The Business of the Olympics report takes a much closer and in-depth look at the delayed 2020 Games in Tokyo.
The report itself aims to highlight the business operations that are involved in the Olympics from media to sponsorship landscapes, highlighting trends and insights into the evolution of these packages for sponsors and broadcasters over the cycles of recent hosted editions of the Games.
Further to this, the report breaks down the current landscape of the Tokyo event specifically, breaking down rules and costs in relation to ticket sales and all things concerned with pandemic. Much has been reported on about the difficulties the Games' organisers face with regards to ticket sales and this report illustrates these worries, as Jake Kemp breaks down how as much as $854.06 million could be lost without fans in 2021.
As a whole, this report offers a strong insight into what the Games will be like in 2021 and offers fantastic insight into how brands and broadcasters are capitalising on their individual agreed rights.
The Games in Tokyo has seen a huge rise in the quantity of sponsorship deals associated with the Olympics. The increase in these deals during this rights cycle, represents a potential long term shift to sponsorship as the IOC's main source of income, a default position typically taken up my media rights.
Ticket sales at each of the past three Summer Olympic Games have sold very well (in excess of 90 per cent) and Japan had strong realistic ambitions of achieving equally high, if not higher, levels of tickets. With no international fans already confirmed for the event in 2021, millions will be lost for all concerned, with the tourism sector and local and national Japanese also unable to profit for the arrival of foreign fans.
A clear and in-depth breakdown of all concerned deals with the Tokyo Games and how they impact on the Games' operations. Great context offered, with comparisons to previous editions of the Games and specific details on how much the IOC is generating from the Games and where it could see big losses in 2021.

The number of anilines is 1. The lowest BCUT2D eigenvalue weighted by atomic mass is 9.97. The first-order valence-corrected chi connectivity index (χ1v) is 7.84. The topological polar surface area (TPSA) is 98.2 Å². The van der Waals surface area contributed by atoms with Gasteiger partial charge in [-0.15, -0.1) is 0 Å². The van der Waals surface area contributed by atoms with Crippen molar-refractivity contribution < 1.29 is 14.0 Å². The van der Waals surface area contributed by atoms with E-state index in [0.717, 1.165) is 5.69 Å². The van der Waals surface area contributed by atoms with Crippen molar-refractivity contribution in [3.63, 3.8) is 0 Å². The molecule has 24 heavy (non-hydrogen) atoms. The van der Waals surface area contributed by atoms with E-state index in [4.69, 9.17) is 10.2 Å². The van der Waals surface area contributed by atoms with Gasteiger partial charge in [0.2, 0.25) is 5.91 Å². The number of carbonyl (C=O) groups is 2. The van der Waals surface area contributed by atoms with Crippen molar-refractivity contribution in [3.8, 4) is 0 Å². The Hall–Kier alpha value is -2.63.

This report highlights the evolving changes of the IOC set-up including a clear breakdown of the change in its host city bidding processes.
The report looks at the presence of social media with the IOC and the event, comparing its following with that of other major competitions.
The report looks deep into the effects of the pandemic, not only on the IOC and the national and sporting federations but also the country of Japan itself.
The report breaks down a bunch of potential different scenarios for the IOC, identifying potential costs associated with each scenario.
Highlights and explores all the deals associated with the Games from both a sponsorship and media rights perspective.
The report also looks closer at the individual rights of athletes at the Games, identifying key names to look out for in Tokyo and explains how they could profit commercially from any success.
Reasons to Buy
The report helps you understand the current situation of the commercial operations of the Olympics, with specific detail across all major areas for the Tokyo Games.
Discover emerging trends and insights into this landscape, with useful information from both a federation and brand perspective.
The report helps build an understanding of how the IOC conducts its business and offers insight into how future deals and plans for the Games will be carried out.